When I think about Black History Month, President Barack Obama's 2016 reflection resonates with me:

"Black History Month shouldn't be treated as though it is somehow separate from our collective American history or somehow just boiled down to a compilation of greatest hits from the March on Washington, or from some of our sports heroes .... It's about the lived, shared experience of all African Americans, high and low, famous and obscure, and how those experiences have shaped and challenged and ultimately strengthened America."

My parents, Dorothy and Joshua Williams, were far from famous. My dad was born in South Carolina, 51 years after the Civil War ended. My mom also grew up in South Carolina, with the vestiges of slavery still present. Segregation, the Ku Klux Klan, and voter suppression permeated their existence.

My mother and father worked long, hard hours for years to put themselves through college. Although they earned degrees from historically Black colleges, they had difficulty finding jobs in Detroit because they were Black. My mother was an education major, but she could not get a job as a full-time public school teacher for 18 years. She taught at a training school for delinquent children for 12 years and as a substitute for six years. My father tried to sell insurance but was a poor salesman, so he drove a bus for 20 years. Like many well-educated and professional Black men at the time, when he applied for a supervisor position, he was told by his white boss he was not qualified. I am confident that my father, who had been a staff sergeant in the U.S. Army, was up to the task.

My parents' experiences shaped, challenged, and ultimately strengthened me. Despite all they and their parents and enslaved grandparents had endured, my parents were not bitter. My father did become fed up with the bus company. When he had enough money in his pension, he quit his job and returned to school to become a teacher. As fate would have it, we were in college at the same time and even had a few classes together.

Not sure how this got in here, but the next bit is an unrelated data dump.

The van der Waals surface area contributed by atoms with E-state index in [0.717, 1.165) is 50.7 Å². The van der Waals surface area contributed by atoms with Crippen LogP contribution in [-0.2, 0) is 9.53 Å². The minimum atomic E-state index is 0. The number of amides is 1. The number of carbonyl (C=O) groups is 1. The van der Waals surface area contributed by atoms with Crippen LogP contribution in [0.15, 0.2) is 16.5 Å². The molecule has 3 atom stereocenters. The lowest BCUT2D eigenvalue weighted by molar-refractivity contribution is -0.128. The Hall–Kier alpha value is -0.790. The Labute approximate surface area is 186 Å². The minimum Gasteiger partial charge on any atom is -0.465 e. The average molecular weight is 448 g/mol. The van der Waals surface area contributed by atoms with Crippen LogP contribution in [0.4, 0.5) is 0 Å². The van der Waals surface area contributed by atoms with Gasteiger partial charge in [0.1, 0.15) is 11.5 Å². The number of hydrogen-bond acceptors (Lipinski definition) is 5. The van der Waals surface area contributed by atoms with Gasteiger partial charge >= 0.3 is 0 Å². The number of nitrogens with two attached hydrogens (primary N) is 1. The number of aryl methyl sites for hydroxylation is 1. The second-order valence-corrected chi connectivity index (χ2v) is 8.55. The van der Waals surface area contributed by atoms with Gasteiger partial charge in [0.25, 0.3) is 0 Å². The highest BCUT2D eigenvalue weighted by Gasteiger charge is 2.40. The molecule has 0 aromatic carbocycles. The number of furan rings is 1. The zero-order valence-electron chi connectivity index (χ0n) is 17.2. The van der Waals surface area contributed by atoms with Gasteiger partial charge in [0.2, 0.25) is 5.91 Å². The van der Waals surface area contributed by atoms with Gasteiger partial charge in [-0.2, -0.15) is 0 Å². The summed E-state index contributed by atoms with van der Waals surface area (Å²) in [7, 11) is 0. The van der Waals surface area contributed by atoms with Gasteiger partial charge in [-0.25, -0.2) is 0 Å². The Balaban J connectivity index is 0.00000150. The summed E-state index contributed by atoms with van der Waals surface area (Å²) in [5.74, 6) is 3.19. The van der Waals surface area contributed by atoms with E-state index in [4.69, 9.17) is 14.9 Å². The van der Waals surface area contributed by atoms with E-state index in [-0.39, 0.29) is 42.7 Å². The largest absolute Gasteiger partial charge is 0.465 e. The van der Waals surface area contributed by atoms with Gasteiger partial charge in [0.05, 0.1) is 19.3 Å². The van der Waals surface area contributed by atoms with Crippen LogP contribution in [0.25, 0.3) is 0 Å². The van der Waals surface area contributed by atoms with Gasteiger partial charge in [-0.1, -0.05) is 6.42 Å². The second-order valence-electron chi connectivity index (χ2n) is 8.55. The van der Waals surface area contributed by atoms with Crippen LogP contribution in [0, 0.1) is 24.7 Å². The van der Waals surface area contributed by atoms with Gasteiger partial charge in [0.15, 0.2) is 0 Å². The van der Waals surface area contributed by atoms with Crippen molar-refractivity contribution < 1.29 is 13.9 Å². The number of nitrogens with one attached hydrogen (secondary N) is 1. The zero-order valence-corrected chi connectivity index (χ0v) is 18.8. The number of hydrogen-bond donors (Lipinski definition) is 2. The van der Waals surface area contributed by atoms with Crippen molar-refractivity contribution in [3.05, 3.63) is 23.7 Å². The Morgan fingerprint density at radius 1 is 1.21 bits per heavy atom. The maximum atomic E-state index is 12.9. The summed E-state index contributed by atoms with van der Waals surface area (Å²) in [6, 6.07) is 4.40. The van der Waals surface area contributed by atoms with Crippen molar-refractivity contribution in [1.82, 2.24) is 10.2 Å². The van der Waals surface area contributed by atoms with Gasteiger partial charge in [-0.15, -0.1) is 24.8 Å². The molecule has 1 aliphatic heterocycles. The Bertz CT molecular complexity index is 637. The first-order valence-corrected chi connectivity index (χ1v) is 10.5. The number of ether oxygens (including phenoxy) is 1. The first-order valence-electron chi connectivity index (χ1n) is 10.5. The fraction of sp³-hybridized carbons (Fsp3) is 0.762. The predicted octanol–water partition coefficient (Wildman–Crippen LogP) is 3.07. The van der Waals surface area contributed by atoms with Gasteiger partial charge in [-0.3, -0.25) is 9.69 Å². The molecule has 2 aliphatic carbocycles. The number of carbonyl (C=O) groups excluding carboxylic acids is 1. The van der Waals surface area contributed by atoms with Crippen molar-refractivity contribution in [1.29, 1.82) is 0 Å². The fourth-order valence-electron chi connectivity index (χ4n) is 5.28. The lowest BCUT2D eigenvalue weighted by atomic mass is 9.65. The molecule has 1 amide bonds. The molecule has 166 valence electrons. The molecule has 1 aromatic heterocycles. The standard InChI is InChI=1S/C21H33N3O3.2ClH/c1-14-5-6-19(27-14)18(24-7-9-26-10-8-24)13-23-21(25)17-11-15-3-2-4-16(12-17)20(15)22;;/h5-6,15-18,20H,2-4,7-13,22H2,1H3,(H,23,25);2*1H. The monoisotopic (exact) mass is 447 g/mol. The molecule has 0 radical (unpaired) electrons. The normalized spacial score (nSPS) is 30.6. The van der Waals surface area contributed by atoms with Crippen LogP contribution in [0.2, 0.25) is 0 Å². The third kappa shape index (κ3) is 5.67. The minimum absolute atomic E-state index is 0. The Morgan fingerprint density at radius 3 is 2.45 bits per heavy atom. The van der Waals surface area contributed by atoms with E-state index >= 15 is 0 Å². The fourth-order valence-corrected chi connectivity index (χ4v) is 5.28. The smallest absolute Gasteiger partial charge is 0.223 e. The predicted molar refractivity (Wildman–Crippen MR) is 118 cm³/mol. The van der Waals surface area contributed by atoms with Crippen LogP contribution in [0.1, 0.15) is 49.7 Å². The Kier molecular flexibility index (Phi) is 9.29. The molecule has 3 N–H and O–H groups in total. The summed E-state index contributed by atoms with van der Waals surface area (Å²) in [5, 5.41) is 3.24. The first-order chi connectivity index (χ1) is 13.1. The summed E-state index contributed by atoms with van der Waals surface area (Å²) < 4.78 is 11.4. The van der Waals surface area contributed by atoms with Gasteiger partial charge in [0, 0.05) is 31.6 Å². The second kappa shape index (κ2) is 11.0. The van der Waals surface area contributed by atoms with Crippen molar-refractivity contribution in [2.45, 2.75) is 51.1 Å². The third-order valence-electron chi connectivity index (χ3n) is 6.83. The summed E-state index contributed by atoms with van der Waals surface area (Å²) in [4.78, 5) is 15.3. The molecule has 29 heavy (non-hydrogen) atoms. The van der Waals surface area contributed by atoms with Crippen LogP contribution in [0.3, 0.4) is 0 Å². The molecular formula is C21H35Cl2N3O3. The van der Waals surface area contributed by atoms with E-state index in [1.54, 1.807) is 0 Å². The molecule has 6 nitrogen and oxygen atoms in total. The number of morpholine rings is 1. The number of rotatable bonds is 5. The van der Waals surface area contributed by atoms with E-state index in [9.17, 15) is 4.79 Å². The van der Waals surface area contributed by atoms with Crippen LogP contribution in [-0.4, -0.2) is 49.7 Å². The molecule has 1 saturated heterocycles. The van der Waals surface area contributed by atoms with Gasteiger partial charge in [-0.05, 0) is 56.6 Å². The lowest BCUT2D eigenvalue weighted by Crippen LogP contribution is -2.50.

During a public speaking class, I was asked who I admired most in life. I said, with tears rolling down my cheeks, "Daddy." As a child, I loved seeing how handsome he was in his bus driver's uniform. I enjoyed running down the aisles after his shift and helping him count and roll coins in coin wrappers. But in that class, it really hit me: "Bus driver, college degree. College degree, bus driver."

When I got home that night, I asked, "Daddy, why aren't you burning down the streets of Detroit?" He answered: "No one can take my education away. Being a bus driver is good, honest work. I wanted you and your two sisters to have a better life. So I did what I had to do. Plus, I really used my psychology training with the people on the bus!"

Overcoming Obstacles

I wondered how my parents' spirits were never broken, despite the tremendous obstacles they faced. I realized that they took strength from their ancestors and their struggles, and from the collective experience of other Black Americans. My parents always reminded my sisters and me of our history as a family and as Black Americans. Black history in my family wasn't a month; it was our life. My parents talked about their segregated Southern grade schools and high schools where the textbooks were old, marked up, torn, hand-me-downs from white students. Their Black teachers taught them about slavery and heroic Black leaders and inventors, even though they could have been fired for doing so.